By N. S. Venkataraman | January 8, 2018
I am not a Tibetan . I am not a Buddhist. I have never visited Tibet. I have never spoken to venerable the Dalai Lama . I have only seen his face in television. I have never interacted with any Tibetan and exchanged views with him. However, I have studied about Tibet’s glorious history, tradition and culture. From whatever I have read, I have developed deep admiration for this country, that is located in a remote corner of the world and at a height not seen by many people and the people in the past leading nearly a natural life without being influenced by the negative forces of the modern era.
My heart bleeds when I realize that this glorious country with peaceful people was invaded by China with it’s military might and brought the country under it’s total control. It mercilessly drove out venerable the Dalai Lama and hundreds of his followers who were forced to leave their dear country and seek refugee status elsewhere.
Tibet has been grievously wronged and as yet, even after several decades, there is no sign that Tibet will regain it’s old glory and become an independent country, for the Tibetans to live with their cherished values.
However, something in me tells me that Tibet will get independence before long, though the sceptics may not share my view. All I wish is that I should see in my life time a free and independent Tibet getting justice for all the harm that has been done to it.
China, the occupier of Tibet and with ruthless approach to achieve it’s objectives with least consideration for ethical values, has no inclination to quit Tibet.
China is a dictatorial country and the people in China do not have their freedom to express their views on such matters. However, the views of people of China need not be the same as the rulers of China and there could be many Chinese who have ethical standards for themselves and may in all probability desire that Tibet should get it’s independence back. As of now, nobody has heard such sane voice in this iron curtained country.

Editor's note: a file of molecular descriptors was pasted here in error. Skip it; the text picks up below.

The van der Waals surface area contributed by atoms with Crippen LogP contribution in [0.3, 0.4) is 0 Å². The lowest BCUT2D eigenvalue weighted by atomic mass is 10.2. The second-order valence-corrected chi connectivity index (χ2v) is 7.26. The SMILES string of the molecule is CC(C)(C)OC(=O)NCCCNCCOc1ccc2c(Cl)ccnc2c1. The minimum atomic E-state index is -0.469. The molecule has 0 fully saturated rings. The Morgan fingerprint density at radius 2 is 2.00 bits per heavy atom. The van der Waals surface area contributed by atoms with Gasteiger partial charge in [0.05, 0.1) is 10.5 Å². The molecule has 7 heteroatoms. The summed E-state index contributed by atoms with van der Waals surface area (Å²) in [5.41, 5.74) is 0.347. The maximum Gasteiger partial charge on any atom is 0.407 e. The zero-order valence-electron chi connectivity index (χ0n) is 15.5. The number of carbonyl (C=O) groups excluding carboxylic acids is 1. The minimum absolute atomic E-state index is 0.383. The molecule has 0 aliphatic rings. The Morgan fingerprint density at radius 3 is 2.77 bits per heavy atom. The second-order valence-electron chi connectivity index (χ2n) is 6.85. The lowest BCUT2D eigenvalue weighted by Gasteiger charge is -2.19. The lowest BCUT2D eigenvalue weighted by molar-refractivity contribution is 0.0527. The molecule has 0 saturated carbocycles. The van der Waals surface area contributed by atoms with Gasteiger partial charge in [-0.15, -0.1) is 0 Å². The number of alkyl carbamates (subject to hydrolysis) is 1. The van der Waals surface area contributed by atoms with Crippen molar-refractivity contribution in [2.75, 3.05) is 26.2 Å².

Apart from the merciless and vengeful attitude of China towards the call for Tibet’s independence, what causes me even more anguish is that some Tibetans seem to be reconciling themselves to the occupation of China by Tibet and are pleading with the Chinese government to give autonomy for Tibet within the overall governance and control of China.
Certainly, such appeal for autonomy has been looked upon with contempt by the Chinese government and the Chinese leadership must now be having hearty laugh over such autonomy pleadings.
Of course, the thoughtful Tibetans would be finding it difficult to understand as to what would be such autonomy for Tibet under Chinese government like. Expecting autonomy for Tibet under Chinese government is similar to the act of an unarmed man standing before a hungry tiger and expecting that it would not maul the person.
Today, the Tibetans living in Tibet who were born much after China’s aggressive occupation , should have been brainwashed by the Chinese government making them think that they are essentially Chinese citizens. In all probability, the present generation of Tibetans in Tibet may not be aware of the glory of Tibet and the history lessons for the students would have been completely re written in the way that the Chinese government want.
The Tibetans who have left Tibet after the Chinese occupation and their descendants now live in different countries either as refugees or the citizens of the countries where they have domiciled. Perhaps, for some of the present generation of Tibetans living abroad, Tibet as a country may be of only historical value, since they have not seen Tibet and had no opportunity to learn about it’s glorious traditions.. This situation is what the Chinese government want ,with almost all the governments in the world reconciling themselves to a world without Tibet as an independent country.
Given this scenario, the Tibetans living outside Tibet should not dilute the objective of independent Tibet and say that autonomy status for Tibet under China would be appropriate. In other words, such voices essentially give up the idea of Tibet as an independent country entirely and permanently.
As my heart bleeds for Tibet’s freedom, I only pray that Tibetans living outside Tibet, wherever they are, should keep their spirit that Tibet should be an independent country sooner or later. Certainly, there must be thousands of Tibetans across the world whose heart bleed for Tibet just as the way my heart does.
History has shown on several occasions that ultimately justice has been done to a wronged country or wronged person sooner or later.
N. S. Venkataraman is a trustee with the “Nandini Voice for the Deprived,” a not-for-profit organization that aims to highlight the problems of downtrodden and deprived people and support their cause. To promote probity and ethical values in private and public life and to deliberate on socio-economic issues in a dispassionate and objective manner.